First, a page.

This is the basic move of conventional poetry — take something barely worth describing, and describe it well — but we should not forget that at its heart, this conventional move locks and freezes poetry from developing except on its surface level. Babstock’s brilliance lies at the surface, although his poems do have depth and his language raises his work heads above less energetic, less exciting poets. (Jonathan Ball, June 14, 2011)
Methodist Hatchet earned an average of 3.94 stars on 77 ratings and six reviews with a mix of favourable and critical comments.
…it was mostly indecipherable for me, and at points I wondered whether there was some giant key that I was missing. I suspect if I went back and overanalyzed (sic) every single poem, I might get a bit more out of it, but even being a discerning reader with an eye to detail didn’t get me a greatly meaningful takeaway at the end…. (Phillip Gordon, October 13, 2013)
Days into Flatspin earned an average 4.04 stars on 24 ratings
Mean earned 4.13 stars on 52 ratings.
On Malice earned 4.33 stars on 24 ratings.
Thoughts on Poetics, Having Read Babstock
- Sometimes reading poetry is like wandering into a bar and listening to a verbose, literary drunk babbling about their heartbreaks, passions, demons and distractions. Some of these drunks are entertaining to listen to and some are incoherent and boring. Consider Mr. Al Purdy At The Quint Hotel, certainly some bar talk that entertains and informs. Purdy’s poetry suggests that poetry can be intoxication itself; or rather, the sculptured self-talk, the streamlined consciousness that sometimes arises from intoxication. Babstock’s poetry similarly offers moments of a literary drunk pouring out bewildered and bewildering moments of unknowing.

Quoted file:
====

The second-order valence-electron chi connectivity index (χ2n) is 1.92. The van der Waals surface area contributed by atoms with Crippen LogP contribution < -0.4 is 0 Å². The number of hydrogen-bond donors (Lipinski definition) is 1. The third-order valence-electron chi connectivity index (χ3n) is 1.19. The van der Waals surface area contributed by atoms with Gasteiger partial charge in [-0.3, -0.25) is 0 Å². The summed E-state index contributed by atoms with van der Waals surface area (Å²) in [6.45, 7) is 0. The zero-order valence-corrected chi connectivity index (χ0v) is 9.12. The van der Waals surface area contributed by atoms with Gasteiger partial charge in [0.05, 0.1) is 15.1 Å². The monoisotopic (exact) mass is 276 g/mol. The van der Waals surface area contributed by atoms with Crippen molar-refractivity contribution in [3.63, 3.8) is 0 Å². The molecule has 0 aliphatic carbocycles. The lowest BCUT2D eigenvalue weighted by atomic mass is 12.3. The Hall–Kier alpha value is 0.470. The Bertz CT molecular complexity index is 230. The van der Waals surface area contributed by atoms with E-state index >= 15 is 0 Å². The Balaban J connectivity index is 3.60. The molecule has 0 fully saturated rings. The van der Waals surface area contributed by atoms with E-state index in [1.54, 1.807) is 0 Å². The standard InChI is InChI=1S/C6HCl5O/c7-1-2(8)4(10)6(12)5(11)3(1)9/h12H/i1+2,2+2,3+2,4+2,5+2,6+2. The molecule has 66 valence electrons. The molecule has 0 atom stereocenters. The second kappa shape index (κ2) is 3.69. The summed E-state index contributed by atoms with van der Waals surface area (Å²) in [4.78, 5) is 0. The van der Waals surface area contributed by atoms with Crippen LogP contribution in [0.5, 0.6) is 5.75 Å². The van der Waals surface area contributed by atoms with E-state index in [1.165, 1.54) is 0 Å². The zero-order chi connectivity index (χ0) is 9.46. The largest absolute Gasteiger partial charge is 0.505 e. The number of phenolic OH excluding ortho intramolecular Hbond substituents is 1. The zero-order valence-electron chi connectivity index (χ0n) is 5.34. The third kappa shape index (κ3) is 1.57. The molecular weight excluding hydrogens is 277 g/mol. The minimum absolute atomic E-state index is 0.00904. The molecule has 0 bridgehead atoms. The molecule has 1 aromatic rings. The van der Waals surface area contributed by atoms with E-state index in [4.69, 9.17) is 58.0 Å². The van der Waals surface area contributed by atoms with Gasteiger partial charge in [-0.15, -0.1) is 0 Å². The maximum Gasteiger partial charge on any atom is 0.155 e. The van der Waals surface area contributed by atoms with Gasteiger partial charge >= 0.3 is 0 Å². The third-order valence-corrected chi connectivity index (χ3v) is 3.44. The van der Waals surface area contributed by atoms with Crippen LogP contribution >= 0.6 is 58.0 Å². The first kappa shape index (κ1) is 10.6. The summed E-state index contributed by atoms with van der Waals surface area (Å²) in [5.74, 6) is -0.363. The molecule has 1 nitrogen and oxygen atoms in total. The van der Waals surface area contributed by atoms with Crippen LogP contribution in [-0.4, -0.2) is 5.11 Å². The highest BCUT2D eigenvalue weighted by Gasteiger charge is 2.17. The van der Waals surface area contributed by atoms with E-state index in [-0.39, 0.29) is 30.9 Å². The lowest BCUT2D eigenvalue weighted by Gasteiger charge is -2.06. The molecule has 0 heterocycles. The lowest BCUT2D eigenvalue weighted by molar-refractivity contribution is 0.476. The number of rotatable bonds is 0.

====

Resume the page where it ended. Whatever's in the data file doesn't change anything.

- In film, the use of violence can be an important feature of a film’s appeal and interest; it is commonly understood that violence (and sex) in film can be gratuitous. It doesn’t add anything. In poetry, it is possible to be gratuitous with complex or unusual words. Imagery is the stuff of film. Words are the stuff of poetry. But the stuff needs to convey meaning. Babstock seems often to wish to bury meaning in complexity, rather than reveal it. Discovering imagery and meaning in poetry should not, initially, be an archaeological-type exercise. A bit of digging is perfectly acceptable, but the digging should not be a distraction.
- Poetry should act as a logical exchange between the reader and the poet. The poet’s specific observations should relate to the reader’s more generalized experience; similarly the poet’s generalized experience should offer an opportunity to stimulate the reader’s specific memories and observations. This logical exchange might be conceived as a dialogue of inductive and deductive moments between poet and reader. Without this exchange, the reader will lose interest. The practice of composing a poem which consists entirely of descriptive sentences placed on the page in “lines”, though possibly representing vivid and memorable moments for the author, is not by itself adequate to poetry unless the sentence offers a moment of exchange.
- The practice of ending sentences in the middle of lines is often jarring and irritating. It makes reading poems aloud an uncomfortable experience.
References and Citations
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- Original draft: July 5, 2018